Our true nature
According to Raja Yoga, the biggest obstacle to realising the Self is an overactive mind, excessive thinking, attachment to the body-mind-intellect complex, and the egoic concept of a “me” which is individual and separate from the rest of the Universe. The irony is that these “obstacles” are actually normal functions of a human mind, but we have forgotten that there is a deeper part of ourselves which comprises the mind, experiences our existence, and loving underlies and embraces everything. To directly experience this is to know the Self.
The way to overcome these obstacles is by calming down the activity of the mind and resting in That which remains when all thinking and patterning of consciousness ceases. This indescribable aspect of existence is often referred to as Purusha (in Patanjali’s Sutras), Brahman (in Vedanta), Shoonya (certain forms of Buddhism), or simply as our true nature.
The mind’s resistance to slowing down
Raja Yoga suggests the tool of meditation: slowing down the chaos of the mind so much that, for an extended period of time, there is only one, continuous thought. This leads to total absorption in the nature of reality, known as Samadhi, although often it takes a long time and dedicated practice (abhyasa).
The mind, however, is clever and cunning and in most cases, does not want to calm down. It will do whatever it takes to continue thinking, maintaining the momentum of a “me,” and keeping one’s attention away from the magnificence of the present moment and true nature of reality.
I often use the example of being at a Vipassana retreat many years ago. In 10 days of total silence, my mind slowed down, and there were glimpses of a Truth more magnificent than any words could ever describe. This would last for a timeless few seconds, and then my mind would jump in with pop songs from the 90s, playing over and over again in my head, taking my attention totally away from the underlying wonder of the moment.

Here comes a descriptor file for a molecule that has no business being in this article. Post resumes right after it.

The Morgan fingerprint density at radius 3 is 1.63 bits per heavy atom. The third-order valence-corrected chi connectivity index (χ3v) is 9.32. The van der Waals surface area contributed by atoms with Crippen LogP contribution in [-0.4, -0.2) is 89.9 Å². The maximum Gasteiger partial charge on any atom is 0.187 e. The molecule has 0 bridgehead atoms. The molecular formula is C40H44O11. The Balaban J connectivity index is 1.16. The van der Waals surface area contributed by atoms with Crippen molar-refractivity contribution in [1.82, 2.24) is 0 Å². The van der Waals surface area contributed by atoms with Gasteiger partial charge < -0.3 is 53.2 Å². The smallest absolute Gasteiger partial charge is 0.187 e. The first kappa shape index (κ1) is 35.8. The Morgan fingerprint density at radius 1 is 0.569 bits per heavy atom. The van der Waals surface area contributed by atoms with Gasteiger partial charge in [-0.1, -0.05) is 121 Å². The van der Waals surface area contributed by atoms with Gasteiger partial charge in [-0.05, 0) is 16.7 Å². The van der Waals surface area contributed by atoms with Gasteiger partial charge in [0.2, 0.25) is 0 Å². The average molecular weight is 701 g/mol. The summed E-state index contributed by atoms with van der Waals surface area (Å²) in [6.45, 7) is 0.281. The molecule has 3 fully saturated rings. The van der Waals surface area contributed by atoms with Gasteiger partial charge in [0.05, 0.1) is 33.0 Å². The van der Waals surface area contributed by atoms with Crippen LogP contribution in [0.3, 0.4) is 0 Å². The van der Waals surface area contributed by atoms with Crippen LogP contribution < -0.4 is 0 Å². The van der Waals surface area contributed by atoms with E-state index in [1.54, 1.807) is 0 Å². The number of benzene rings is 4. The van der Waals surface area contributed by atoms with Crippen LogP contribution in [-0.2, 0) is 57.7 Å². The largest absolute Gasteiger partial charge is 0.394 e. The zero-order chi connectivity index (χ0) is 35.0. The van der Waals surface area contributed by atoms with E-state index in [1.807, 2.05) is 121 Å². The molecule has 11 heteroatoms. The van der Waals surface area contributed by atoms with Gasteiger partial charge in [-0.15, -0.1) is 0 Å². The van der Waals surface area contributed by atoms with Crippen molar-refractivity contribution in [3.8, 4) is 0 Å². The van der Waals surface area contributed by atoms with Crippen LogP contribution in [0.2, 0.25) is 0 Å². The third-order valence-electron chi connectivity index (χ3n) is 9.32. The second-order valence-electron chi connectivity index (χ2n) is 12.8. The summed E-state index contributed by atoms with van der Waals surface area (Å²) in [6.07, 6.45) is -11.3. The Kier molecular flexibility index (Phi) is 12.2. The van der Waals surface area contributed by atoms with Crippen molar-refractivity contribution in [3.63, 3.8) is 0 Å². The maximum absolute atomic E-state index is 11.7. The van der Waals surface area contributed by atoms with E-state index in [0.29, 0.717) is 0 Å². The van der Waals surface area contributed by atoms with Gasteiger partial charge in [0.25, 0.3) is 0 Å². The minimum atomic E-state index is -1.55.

The Upanishads – begin with the physical body
The ancient rishis, or sages, noticed how the mind works in this way. They knew that calming the mind is no easy task, and that often meditation is not enough. For those in which the chaos of the mind is too wild to contain with only meditation, they developed a system of practice found in The Yoga Upanishads. This system, works with developing fitness, flexible stability, and awareness of all aspects of our being, starting with the grossest aspect of our existence (our physical bodies), and working inward toward the most subtle (our minds, intuition, and awareness). What we do in most yoga classes these days is just a small sliver of this type of practice, with the ultimate aim being to calm the mind and rest in our true nature.
Patanjali – the 8 Limbs of Yoga
Although historical dates and timeframes are blurred and debated, it is often assumed that the sage Patanjali then took the information from the Yoga Upanishads and compiled his own, more simplified version of these practices in the Raja Yoga Sutras. Patanjali’s Sutras suggest numerous tips for suspending the patterning of consciousness and calming the mind.
A section of this work has become known as Ashtanga, or the 8 Limbs of Yoga. It outlines a systematic approach to calming the mind though meditation by starting with the very foundational principles of living, and working through the physical and energetic bodies, the emotional and intellectual aspects of the mind, and then developing the capability to bring the mind to a one-pointed focus, which leads to true meditation and Samadhi.
Raja Yoga – the study of the mind
Raja Yoga and Hatha Yoga are often blended and confused with each other. While it is true that both offer components of physical and energetic well-being, Hatha Yoga is derived from Tantra, focusing mostly on purity, balance, and health within the physical and energetic bodies. Raja Yoga is a study of the human mind, becoming aware of its habitual tendencies, and ultimately transcending identification with the body-mind-intellect complex through meditation to rest in the vast ocean of consciousness, which comprises it all.
- This is the second in Tracey’s series. Read the first article – What is Karma Yoga?